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What is it about Frank Quitely's art?


#1

With the AMA coming I thought this would be an interesting topic.

Frank Quitely is one of my favorite artists. He’s one of your favorite artists. He’s one of everyone’s favorite artists.

In all, however, he has a really odd and unusual style to be one of the hottest artists of a generation, at least compared to Adams in the 70s, Byrne or Miller in the 80s, Lee and McFarlane in the 90s, and so on. His style is non-traditional and eccentric in a lot of ways (OK, so were Adams and McFarlane at the times), yet he is among the 3 or 5 most popular artists. And sure it doesn’t hurt that he really only works with Grant Morrison and Mark Millar who sell loads of books either way, but he helped make their reputations, too.

Anyway, can you discuss what about his style speaks to you? Feel free to use examples if you like.


#2

His style certainly took some time to bed in with many fans. I was mentioning not too long back that a lot of people had a negative reaction to his X-Men work when he first had that huge exposure (I know he had Flex and Authority before that but that was a ‘mainstream’ book and the best seller of the day).

I liked it from very early on (not that I’m claiming any great ability in that regard because I foolishly hated Bill Sienkiewicz’ art when I first saw in in New Mutants) when I saw ads for his work in a Scottish 'zine called Electric Soup. For me it was the clean lines and the great expressions on the characters.

Since then it’s been his innovative way of breaking down the page, we all know the famous We3 transition between panels.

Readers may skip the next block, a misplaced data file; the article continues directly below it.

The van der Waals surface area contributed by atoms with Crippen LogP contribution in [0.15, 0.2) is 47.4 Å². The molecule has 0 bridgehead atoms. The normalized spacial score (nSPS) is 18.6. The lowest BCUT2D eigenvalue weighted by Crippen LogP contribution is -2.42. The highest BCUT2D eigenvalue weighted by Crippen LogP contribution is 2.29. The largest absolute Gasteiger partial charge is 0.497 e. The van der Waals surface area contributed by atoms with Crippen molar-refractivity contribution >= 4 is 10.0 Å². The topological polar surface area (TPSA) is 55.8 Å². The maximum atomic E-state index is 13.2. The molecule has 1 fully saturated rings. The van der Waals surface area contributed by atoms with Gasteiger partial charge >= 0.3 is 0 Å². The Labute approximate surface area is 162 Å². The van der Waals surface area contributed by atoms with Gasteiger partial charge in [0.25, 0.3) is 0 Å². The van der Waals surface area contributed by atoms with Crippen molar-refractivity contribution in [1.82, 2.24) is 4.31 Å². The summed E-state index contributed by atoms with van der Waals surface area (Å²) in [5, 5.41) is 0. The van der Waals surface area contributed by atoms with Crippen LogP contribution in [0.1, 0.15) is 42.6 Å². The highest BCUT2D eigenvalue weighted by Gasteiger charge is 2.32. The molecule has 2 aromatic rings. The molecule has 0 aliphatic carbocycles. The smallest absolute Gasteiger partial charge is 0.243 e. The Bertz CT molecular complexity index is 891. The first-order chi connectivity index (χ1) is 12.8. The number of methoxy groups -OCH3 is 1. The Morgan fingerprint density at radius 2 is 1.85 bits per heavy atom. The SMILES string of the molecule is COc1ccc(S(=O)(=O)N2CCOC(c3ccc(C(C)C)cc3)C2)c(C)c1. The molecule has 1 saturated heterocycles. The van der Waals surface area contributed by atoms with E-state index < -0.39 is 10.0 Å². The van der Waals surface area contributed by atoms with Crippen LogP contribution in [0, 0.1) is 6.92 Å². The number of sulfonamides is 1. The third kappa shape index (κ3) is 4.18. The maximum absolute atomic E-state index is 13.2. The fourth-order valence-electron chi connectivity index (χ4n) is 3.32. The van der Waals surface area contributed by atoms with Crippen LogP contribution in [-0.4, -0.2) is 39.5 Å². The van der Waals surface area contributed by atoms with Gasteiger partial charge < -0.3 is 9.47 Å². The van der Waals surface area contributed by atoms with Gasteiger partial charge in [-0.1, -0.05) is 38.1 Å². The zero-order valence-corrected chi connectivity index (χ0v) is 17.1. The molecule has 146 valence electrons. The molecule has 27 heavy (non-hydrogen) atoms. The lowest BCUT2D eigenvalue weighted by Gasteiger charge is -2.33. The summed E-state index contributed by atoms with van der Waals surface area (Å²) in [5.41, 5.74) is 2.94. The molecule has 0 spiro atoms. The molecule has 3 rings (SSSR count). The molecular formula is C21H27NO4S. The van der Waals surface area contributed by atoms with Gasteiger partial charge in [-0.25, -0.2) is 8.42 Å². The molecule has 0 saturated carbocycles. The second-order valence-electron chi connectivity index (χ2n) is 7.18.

#3

Yeah, I think what draws me to his work is the way his pages are “weighted”. I’m not a designer but I work in a design-heavy field and have come to really value white or negative space. Nobody is better than Quitely at using this. His style is frequently described as minimalist, but he uses every inch of the page just like someone like Hitch might–it’s just he uses it different ways.

There’s also a stillness to his work. There is the old example that to draw a ball being thrown in the air you have to change it slightly from a circle to an oval. I feel like he keeps it a circle but still manages to convey the momentum. He showcases action well from panel to panel but taken individually his panels seem to capture a moment frozen in time. In a page like this it’s the craziest action imaginable but there is also something tranquil about it. It’s quite surreal but very, very effective.

(I think his brief Batman run is my favorite of his works, as it so far afield from what you expect from a Batman book…I say this with the disclaimer that I am waiting for trade with Jupiter)


#4

I totally agree with everything said so far, especially the design aspects and the ‘frozen moment’ quality of his work.

But for me it’s the smaller details of the storytelling - the ones I only notice on a second or third read - that often make his work so attractive. Not just small details in terms of (say) textures or facial expressions, but often there are entire sub-stories or sequences of events that play out in panel backgrounds that are never drawn out explicitly by the text, but which underpin stories and add extra depth to them once you notice them.

I remember particularly loads of examples in All-Star Superman in which Superman was subtly saving people from injury or disaster even when he was disguised as Clark Kent and doing something completely different at the time. Or whole separate little vignettes were playing out in scene backgrounds.

He’s an artist with a deceptively simple and ‘clean’ style, but once you start looking at his pages in detail it’s clear just how much thought and craft goes into them.

This is the kind of thing I was thinking of (I can’t find some of the ones I was thinking about online):

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#5

I love his sound effects. There were some ace ones in the Baman run.


#6

For me it’s the fact that he puts storytelling first. He takes a lot from Otomo, and is great at conveying movement even though he doesn’t draw any speed lines.

I agree with the above though, he packs his art with little details that play off in the background.